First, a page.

Gravity: Bridging the gap between behavioural economics and business
Over t he past s evera l years, behavioural economics and behavioural science have been gaining traction in the corporate world. Behavioural economics draws on psychological insights into human behaviour to explain economic decision-making. For example, it can answer the question around why people consistently overspend on luxury cars and underspend on retirement savings.
Having once been relegated to academia, inf luential thinkers such as professor of psychology and behaviour economics Daniel Ariely and Ogilvy UK’s vice- chairman Rory Sutherland have brought behavioural economics into the spotlight as a powerful way to solve problems and drive business success. Locally, a few companies have been exploring this ‘crossbreed’ of psychology and economics to solve problems. Cape Town-based 22seven, for example, draws on behavioural f inance thinking to help people better manage their money.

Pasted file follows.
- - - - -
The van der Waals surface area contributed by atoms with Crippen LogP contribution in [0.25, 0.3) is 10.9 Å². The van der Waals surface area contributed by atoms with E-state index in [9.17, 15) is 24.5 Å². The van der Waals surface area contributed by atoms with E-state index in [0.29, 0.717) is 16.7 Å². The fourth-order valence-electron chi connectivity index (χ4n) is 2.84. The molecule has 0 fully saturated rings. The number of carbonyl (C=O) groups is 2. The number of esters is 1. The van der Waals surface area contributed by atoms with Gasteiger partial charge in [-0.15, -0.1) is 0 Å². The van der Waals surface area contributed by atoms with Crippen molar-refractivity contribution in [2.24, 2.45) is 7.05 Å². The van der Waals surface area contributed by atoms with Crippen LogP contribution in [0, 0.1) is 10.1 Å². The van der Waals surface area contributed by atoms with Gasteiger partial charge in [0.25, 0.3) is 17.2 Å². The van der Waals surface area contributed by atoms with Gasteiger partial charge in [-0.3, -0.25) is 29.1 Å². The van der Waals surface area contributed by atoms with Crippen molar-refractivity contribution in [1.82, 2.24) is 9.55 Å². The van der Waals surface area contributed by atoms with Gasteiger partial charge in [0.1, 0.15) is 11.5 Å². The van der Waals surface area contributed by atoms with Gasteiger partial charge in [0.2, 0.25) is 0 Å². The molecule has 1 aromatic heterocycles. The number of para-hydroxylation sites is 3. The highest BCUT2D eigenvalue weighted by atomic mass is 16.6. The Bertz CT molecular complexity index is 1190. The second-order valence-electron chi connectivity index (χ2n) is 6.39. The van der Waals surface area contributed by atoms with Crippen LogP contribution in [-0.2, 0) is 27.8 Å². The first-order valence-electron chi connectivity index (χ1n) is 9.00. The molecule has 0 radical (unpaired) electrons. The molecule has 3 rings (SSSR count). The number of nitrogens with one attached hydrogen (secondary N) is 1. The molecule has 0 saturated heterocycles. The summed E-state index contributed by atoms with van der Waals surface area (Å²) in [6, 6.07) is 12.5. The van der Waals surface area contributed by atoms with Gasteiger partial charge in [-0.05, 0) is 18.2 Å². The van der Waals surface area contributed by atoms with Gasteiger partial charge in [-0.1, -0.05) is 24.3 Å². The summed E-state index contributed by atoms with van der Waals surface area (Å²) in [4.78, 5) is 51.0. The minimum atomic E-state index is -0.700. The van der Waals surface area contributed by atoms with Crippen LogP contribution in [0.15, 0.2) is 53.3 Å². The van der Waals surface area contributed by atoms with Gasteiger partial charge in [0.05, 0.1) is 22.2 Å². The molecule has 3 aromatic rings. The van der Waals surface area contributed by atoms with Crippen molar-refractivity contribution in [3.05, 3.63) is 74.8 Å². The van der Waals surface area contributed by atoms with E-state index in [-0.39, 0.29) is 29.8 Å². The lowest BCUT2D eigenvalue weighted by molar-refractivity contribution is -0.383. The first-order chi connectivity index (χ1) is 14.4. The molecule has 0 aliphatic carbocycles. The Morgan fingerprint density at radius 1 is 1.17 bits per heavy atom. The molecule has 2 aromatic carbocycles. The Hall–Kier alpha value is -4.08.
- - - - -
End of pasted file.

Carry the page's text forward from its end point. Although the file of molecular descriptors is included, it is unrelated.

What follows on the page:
Another local start-up, Gravity, is seeking to use a combination of learnings from behavioural economics and social psychology to solve both business and social challenges.
Finweek caught up with its young founders David Perrott and Sebastian Thompson, recent graduates of advertising and marketing school Red and Yellow, to find out more about their behavioural change agency, which they launched in October 2013.
WHAT GAP/NEED IS GRAVITY SEEKING TO ADDRESS IN SA?